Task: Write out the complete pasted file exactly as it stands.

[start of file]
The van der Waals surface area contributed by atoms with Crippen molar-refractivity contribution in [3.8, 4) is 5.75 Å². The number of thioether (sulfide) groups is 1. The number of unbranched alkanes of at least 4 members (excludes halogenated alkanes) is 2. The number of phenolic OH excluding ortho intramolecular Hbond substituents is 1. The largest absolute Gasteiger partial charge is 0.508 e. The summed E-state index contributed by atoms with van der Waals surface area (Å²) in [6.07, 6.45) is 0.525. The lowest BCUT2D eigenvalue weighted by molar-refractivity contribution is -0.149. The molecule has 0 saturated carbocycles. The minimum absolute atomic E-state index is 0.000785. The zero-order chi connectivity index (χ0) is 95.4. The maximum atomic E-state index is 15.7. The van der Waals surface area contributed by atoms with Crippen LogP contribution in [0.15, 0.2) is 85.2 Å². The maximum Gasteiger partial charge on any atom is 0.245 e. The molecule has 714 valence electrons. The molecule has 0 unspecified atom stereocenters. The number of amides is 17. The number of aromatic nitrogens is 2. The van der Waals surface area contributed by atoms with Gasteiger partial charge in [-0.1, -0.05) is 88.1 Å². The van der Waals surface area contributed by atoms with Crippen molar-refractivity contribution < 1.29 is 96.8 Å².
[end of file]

The van der Waals surface area contributed by atoms with Crippen molar-refractivity contribution in [3.8, 4) is 5.75 Å². The number of thioether (sulfide) groups is 1. The number of unbranched alkanes of at least 4 members (excludes halogenated alkanes) is 2. The number of phenolic OH excluding ortho intramolecular Hbond substituents is 1. The largest absolute Gasteiger partial charge is 0.508 e. The summed E-state index contributed by atoms with van der Waals surface area (Å²) in [6.07, 6.45) is 0.525. The lowest BCUT2D eigenvalue weighted by molar-refractivity contribution is -0.149. The molecule has 0 saturated carbocycles. The minimum absolute atomic E-state index is 0.000785. The zero-order chi connectivity index (χ0) is 95.4. The maximum atomic E-state index is 15.7. The van der Waals surface area contributed by atoms with Crippen LogP contribution in [0.15, 0.2) is 85.2 Å². The maximum Gasteiger partial charge on any atom is 0.245 e. The molecule has 714 valence electrons. The molecule has 0 unspecified atom stereocenters. The number of amides is 17. The number of aromatic nitrogens is 2. The van der Waals surface area contributed by atoms with Gasteiger partial charge in [-0.1, -0.05) is 88.1 Å². The van der Waals surface area contributed by atoms with Crippen molar-refractivity contribution < 1.29 is 96.8 Å².